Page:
Friday, April 19, 2013
Things could get much, much worse for gold stocks...
Gold has shed 13% over the past week. It's now trading at $1,360 an ounce, its lowest level in more than two years...
Some industry experts are calling the pullback "temporary" – gold remains in a secular (long-term) bull market. They may be right...
After all, gold is still up 50% since President Obama took office. And the Federal Reserve is committed to doing everything in its power to help stimulate our economy. That means keeping interest rates near historic lows and printing more money. In those conditions, gold is an attractive "hedge."
But if you think gold's recent collapse has presented a buying opportunity for gold stocks, think again...
Almost a year ago, I warned investors about a problem in the gold industry that few people talk about: The cost of producing an ounce of gold is soaring.
Gold producers are paying more for labor, permits, drilling, infrastructure, equipment, fuel, electricity... You name it. Mining has always been an expensive business. And it's just getting more expensive.
If you're invested in this space, you need to be aware of what's going on...
Over the past 12 months, most gold companies have seen slower earnings growth... or falling earnings. Take a look...
The problem is, gold prices stopped rising – while mining costs continued to climb. According to RBC Capital Markets, the average "all-in" costs for North American gold producers are estimated at $1,200 an ounce. ("All-in" cash costs take into account things like by-product costs and certain exploration expenses that are not usually reported in the financial statements of gold-mining companies.)
Some industry CEOs of a couple of the top gold-producing companies have talked about these rising costs in conference calls...
Mark Cutifani, who resigned last month as CEO of AngloGold Ashanti, stated: "If you want to go on a total cost basis, we're running at about $1,200 to produce gold. The industry average is probably around $1,250 an ounce."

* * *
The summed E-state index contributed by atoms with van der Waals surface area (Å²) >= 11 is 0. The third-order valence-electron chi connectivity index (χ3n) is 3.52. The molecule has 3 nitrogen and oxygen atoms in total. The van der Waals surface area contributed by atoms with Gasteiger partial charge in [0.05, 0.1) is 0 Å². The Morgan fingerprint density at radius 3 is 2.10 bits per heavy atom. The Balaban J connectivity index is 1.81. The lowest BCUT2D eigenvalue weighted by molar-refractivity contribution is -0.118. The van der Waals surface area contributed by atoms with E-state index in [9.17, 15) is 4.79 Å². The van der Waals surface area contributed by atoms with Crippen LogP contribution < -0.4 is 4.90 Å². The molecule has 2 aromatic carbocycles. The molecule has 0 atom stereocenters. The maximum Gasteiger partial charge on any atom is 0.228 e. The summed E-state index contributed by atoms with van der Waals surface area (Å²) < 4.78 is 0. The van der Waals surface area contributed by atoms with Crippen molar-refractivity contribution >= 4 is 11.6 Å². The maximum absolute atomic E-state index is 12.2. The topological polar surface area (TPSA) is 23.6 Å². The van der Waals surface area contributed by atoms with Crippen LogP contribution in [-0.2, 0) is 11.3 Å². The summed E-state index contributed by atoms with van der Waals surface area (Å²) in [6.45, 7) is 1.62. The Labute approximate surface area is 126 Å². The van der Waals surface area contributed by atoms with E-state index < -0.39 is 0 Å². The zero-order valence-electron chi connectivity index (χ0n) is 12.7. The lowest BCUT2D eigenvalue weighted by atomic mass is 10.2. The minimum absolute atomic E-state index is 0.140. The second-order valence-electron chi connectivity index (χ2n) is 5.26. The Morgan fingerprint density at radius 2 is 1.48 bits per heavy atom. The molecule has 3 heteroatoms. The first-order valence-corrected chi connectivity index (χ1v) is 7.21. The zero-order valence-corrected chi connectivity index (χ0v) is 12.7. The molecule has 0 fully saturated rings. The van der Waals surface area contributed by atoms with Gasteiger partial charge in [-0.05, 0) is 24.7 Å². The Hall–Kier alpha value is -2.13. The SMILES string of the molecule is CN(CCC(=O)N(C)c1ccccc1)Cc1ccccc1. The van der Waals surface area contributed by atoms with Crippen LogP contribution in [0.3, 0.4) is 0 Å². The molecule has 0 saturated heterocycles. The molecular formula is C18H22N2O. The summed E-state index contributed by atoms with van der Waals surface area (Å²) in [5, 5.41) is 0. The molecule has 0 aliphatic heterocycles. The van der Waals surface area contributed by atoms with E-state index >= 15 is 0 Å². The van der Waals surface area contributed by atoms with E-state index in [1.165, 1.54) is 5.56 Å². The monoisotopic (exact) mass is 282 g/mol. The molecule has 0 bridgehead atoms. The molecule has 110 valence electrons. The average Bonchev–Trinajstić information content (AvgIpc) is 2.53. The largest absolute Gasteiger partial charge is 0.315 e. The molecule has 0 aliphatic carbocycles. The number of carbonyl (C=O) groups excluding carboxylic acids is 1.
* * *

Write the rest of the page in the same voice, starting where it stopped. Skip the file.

Steve Letwin, CEO of Iamgold, recently said: "It's going to be difficult for anybody to produce gold at less than $1,200 an ounce." Even my good friend John Doody, editor of the Gold Stock Analyst newsletter and the smartest gold analyst I know, told me most gold companies are now paying well over $1,000 an ounce to produce gold.
When I wrote about this topic in June, gold prices were trading over $1,600 an ounce. Today, the price of gold is $1,360 an ounce. That's only about 10% higher than most producers are paying to produce an ounce of gold.
So yes, experts may be right. Gold may still be in a secular bull market. But if gold takes its time before resuming its uptrend, gold stocks could see real tough times. The cost of production is close to exceeding the spot price. Most gold companies will lose money on every ounce they produce if gold prices fall further from here.
Based on the numbers, you can see why gold companies have seen a steady decline in net income over the past two years. You can see why gold-stock prices are falling. And this trend will continue unless gold prices rebound from here.
My advice is to steer clear of gold stocks.